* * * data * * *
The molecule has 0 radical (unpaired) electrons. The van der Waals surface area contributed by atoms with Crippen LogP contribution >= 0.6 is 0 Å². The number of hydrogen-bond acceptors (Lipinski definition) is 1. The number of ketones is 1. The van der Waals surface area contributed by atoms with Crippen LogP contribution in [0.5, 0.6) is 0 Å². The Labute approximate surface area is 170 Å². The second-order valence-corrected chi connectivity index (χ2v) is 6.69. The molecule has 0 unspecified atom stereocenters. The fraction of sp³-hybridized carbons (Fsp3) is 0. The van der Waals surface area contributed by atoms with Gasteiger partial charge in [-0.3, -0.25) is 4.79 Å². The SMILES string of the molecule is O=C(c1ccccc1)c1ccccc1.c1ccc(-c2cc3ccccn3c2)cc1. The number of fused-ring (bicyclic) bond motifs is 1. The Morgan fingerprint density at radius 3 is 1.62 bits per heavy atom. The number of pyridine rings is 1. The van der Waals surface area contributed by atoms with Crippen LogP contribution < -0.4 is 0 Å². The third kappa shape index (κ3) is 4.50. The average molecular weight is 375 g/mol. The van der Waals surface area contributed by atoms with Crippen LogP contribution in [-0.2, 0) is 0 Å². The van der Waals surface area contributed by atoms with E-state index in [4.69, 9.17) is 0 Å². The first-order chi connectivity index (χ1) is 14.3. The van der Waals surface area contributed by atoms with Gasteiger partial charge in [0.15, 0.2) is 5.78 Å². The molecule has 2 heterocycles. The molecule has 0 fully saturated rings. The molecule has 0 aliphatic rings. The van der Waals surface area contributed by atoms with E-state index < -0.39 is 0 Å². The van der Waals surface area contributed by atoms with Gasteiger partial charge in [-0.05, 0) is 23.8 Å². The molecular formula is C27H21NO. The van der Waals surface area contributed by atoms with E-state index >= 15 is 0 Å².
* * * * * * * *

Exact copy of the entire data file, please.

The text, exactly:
The molecule has 0 radical (unpaired) electrons. The van der Waals surface area contributed by atoms with Crippen LogP contribution >= 0.6 is 0 Å². The number of hydrogen-bond acceptors (Lipinski definition) is 1. The number of ketones is 1. The van der Waals surface area contributed by atoms with Crippen LogP contribution in [0.5, 0.6) is 0 Å². The Labute approximate surface area is 170 Å². The second-order valence-corrected chi connectivity index (χ2v) is 6.69. The molecule has 0 unspecified atom stereocenters. The fraction of sp³-hybridized carbons (Fsp3) is 0. The van der Waals surface area contributed by atoms with Gasteiger partial charge in [-0.3, -0.25) is 4.79 Å². The SMILES string of the molecule is O=C(c1ccccc1)c1ccccc1.c1ccc(-c2cc3ccccn3c2)cc1. The number of fused-ring (bicyclic) bond motifs is 1. The Morgan fingerprint density at radius 3 is 1.62 bits per heavy atom. The number of pyridine rings is 1. The van der Waals surface area contributed by atoms with Crippen LogP contribution < -0.4 is 0 Å². The third kappa shape index (κ3) is 4.50. The average molecular weight is 375 g/mol. The van der Waals surface area contributed by atoms with Crippen LogP contribution in [-0.2, 0) is 0 Å². The van der Waals surface area contributed by atoms with E-state index in [4.69, 9.17) is 0 Å². The first-order chi connectivity index (χ1) is 14.3. The van der Waals surface area contributed by atoms with Gasteiger partial charge in [0.15, 0.2) is 5.78 Å². The molecule has 2 heterocycles. The molecule has 0 fully saturated rings. The molecule has 0 aliphatic rings. The van der Waals surface area contributed by atoms with E-state index < -0.39 is 0 Å². The van der Waals surface area contributed by atoms with Gasteiger partial charge in [-0.05, 0) is 23.8 Å². The molecular formula is C27H21NO. The van der Waals surface area contributed by atoms with E-state index >= 15 is 0 Å².